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SERAP, 35 Others Sue Tinubu For Appointing ‘APC Loyalists’ As RECs

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Two civil society organisations – Socio-Economic Rights and Accountability Project (SERAP), BudgIT – and 34 concerned Nigerians, have dragged President Bola Tinubu before the Federal High Court in Lagos for allegedly appointing four persons suspected to be members of the All Progressives Congress (APC) as Resident Electoral Commissioners (RECs) for the Independent National Electoral Commission (INEC).

SERAP is asking the court for an order setting aside the nominations and confirmation of the suspected APC members as RECs for INEC, for being unconstitutional, unlawful, null, void and of no effect.

Joined in the suit as Defendants are INEC; the Senate President, Godswill Akpabio, for himself and on behalf of the Senate, and Etekamba Umoren; Isah Shaka Ehimeakne; Anugbum Onuoha; and Bunmi Omoseyindemi.

The Plaintiffs, in the suit which is yet to be assigned to a Judge, are also seeking an order of mandamus to compel President Tinubu and Senator Akpabio to remove the suspected APC members from the list of nominated RECs for INEC, in line with Section 157 of the 1999 Constitution (as amended).

They are further urging the court for an order of mandamus to direct and compel the President to appoint qualified Nigerians who are persons of unquestionable integrity and non-partisan to the position of REC for INEC, in line with Paragraph 14 (3)(b)(c), Third Schedule and Section 156 of the Nigerian Constitution.

In an affidavit attached to the suit, the Plaintiffs argued that the status, powers, independence of INEC, and the impartiality with which it acts and is seen to be allowed to act, are fundamental to the integrity of Nigeria’s elections and effectiveness of citizens’ democratic rights.

They also averred that as public officers, President Tinubu and the Senate President are required to act in conformity with their oath of office and the letter and spirit of the Constitution.

The Plaintiffs contended that treating INEC as a line department accountable to bureaucratic higher-ups and high-ranking politicians rather than as an independent and impartial body is antithetical to constitutional and international standards and the rule of law.

They also stated that the use of the word ‘non-partisan’ means that those appointed to conduct credible elections must not be people who openly identify as belonging to a political party, whose occupation is politics or who are perceived by ordinary Nigerians as having political biases.

The Plaintiffs argued that Section 153(1) (f) of the Nigerian Constitution provides that “There shall be established for the Federation the following bodies, namely – (f) Independent National Electoral Commission.

“Section 156(1) of the Nigerian Constitution provides, among others, that, ‘in the case of the Independent National Electoral Commission, he[she] [the person to be appointed as a REC] shall not be a member of a political party.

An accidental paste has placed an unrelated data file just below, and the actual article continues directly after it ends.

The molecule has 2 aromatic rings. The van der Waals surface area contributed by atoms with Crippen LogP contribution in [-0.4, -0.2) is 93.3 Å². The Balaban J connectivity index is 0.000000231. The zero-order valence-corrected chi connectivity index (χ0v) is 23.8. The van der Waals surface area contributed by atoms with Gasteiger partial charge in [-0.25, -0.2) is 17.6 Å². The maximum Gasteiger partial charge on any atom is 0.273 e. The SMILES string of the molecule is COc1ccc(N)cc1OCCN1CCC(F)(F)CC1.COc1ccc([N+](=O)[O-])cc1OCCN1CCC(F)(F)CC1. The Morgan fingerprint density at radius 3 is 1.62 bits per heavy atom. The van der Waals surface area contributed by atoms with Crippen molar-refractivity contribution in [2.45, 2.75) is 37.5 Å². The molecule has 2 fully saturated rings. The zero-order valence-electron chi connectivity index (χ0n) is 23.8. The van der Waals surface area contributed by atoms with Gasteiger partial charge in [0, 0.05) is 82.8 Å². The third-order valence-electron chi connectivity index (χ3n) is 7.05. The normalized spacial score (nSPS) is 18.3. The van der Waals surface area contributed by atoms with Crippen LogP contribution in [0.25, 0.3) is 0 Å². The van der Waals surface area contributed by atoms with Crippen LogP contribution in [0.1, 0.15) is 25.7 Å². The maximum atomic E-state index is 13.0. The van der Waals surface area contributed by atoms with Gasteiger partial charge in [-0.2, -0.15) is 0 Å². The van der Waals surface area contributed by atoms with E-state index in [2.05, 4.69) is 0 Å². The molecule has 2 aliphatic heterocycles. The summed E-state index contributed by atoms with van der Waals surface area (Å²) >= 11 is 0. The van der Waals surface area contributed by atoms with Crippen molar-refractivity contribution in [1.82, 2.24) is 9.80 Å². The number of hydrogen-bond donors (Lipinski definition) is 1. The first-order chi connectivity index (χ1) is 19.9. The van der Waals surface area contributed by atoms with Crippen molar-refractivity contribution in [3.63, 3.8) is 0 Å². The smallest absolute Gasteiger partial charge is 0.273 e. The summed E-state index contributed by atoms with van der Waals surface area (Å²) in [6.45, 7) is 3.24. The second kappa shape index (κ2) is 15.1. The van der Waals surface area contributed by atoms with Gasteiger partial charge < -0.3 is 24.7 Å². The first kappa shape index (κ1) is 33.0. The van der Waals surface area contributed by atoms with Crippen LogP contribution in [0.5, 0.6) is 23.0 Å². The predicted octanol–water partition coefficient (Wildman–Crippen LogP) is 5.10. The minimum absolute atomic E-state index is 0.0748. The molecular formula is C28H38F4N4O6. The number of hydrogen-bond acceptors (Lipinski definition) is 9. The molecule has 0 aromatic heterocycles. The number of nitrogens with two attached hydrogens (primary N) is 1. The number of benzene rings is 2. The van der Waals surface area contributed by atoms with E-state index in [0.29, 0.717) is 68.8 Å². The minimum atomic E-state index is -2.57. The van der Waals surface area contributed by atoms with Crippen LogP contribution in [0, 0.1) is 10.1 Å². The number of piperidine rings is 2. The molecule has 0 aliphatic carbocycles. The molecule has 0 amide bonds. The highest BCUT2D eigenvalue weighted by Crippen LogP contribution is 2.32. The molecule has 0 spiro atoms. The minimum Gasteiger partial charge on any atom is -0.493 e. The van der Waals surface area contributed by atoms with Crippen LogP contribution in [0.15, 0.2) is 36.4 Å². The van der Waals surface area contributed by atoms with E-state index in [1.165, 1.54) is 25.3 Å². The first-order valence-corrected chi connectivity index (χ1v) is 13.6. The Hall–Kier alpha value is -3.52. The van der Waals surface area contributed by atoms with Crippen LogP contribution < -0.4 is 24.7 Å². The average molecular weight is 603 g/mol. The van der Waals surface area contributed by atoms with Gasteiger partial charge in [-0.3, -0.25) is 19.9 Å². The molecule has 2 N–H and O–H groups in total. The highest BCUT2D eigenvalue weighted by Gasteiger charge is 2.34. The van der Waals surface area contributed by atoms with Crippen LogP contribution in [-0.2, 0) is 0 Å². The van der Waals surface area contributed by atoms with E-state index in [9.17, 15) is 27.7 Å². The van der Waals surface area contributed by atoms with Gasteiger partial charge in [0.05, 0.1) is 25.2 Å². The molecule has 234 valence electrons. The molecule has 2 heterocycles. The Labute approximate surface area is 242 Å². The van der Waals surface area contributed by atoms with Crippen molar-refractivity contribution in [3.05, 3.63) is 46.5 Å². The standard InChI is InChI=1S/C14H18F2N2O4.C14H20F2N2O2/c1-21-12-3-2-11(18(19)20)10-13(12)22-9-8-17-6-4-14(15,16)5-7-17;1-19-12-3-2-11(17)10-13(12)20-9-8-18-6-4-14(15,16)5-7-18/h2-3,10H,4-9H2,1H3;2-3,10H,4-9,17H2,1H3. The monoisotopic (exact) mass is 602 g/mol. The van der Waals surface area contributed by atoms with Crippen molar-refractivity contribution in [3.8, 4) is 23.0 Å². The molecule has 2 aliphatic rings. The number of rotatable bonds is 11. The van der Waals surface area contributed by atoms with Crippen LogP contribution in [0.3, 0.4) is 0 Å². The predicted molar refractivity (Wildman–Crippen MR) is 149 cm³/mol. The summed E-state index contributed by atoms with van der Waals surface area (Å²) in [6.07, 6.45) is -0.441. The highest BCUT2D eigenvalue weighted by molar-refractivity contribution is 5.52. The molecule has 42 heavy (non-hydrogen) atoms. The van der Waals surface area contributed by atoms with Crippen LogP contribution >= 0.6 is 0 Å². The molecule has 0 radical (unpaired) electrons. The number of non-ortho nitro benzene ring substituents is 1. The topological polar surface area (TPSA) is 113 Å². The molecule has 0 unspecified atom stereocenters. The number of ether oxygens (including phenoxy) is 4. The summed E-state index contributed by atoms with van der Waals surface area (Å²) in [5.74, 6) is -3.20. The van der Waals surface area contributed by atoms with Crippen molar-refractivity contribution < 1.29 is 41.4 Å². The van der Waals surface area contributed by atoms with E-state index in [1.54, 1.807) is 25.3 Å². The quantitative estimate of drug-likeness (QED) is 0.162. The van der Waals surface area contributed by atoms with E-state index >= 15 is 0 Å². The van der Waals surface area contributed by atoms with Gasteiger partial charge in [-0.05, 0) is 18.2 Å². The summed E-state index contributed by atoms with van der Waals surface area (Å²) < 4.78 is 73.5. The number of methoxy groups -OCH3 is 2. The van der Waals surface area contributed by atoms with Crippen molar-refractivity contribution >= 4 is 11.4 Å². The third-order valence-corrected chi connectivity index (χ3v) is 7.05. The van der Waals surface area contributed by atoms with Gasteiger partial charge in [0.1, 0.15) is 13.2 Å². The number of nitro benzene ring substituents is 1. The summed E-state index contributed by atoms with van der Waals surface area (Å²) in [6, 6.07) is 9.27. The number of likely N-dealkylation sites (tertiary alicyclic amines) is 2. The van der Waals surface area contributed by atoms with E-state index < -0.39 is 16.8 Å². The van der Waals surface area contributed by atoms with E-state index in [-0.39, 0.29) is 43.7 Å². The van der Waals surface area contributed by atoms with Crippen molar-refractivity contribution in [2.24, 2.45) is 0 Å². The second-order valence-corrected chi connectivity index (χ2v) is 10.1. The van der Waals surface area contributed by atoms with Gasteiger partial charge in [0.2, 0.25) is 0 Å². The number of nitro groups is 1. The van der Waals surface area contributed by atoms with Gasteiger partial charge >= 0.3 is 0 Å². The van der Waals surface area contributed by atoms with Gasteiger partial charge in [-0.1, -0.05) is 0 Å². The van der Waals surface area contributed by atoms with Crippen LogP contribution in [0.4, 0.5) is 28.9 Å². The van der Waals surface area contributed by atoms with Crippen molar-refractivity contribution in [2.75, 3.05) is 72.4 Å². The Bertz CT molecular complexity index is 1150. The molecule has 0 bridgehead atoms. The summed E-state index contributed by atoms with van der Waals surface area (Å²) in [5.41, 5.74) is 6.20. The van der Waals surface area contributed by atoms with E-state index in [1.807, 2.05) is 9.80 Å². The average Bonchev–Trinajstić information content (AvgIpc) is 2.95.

“Paragraph 14 of the Third Schedule of the 1999 Constitution provides, among others, that ‘2. A member [of INEC] shall –a. be non-partisan and a person of unquestionable integrity… 3. a Resident Electoral Commissioner shall –b. be a person of unquestionable integrity and shall not be a member of any political party.

“Under Section 6(4) of the Electoral Act 2022, ‘The appointment of a Resident Electoral Commissioner shall comply with section 14 (3) of the Nigerian Constitution.”

They further insisted that the nomination, confirmation and appointment of the suspected APC members as RECs for INEC was a breach of Section 6(4) of the Electoral Act 2022 and Section 156(1)(a) and Paragraph 14 of the Third Schedule of the 1999 Constitution.

The Plaintiffs also claimed that the United Nations Human Rights Committee has stated that states, including Nigeria, should establish independent electoral authorities to supervise the electoral process and to ensure that elections are conducted fairly, impartially and by established laws and the International Covenant on Civil and Political Rights.

“The African Union’s African Charter on Democracy, Elections and Governance, to which Nigeria is a state party, also calls upon state parties to establish and strengthen independent and impartial national electoral bodies responsible for the management of elections.

“Those recently appointed as RECs and confirmed by the Senate include an individual who was formerly a member of the PDP before allegedly ‘decamping’ to the APC and who served as the Chief of Staff to Mr Godswill Akpabio when he was Governor of Akwa Ibom State.

“The alleged APC members or loyalists also include individuals who reportedly campaigned on social media for the election of President Tinubu and who were appointed as chairman of the Lagos State Traditional Medicine Board in 2001 when Mr Tinubu governed the state,” the Plaintiffs stated.

Meanwhile, no date has been fixed for the hearing of the suit.


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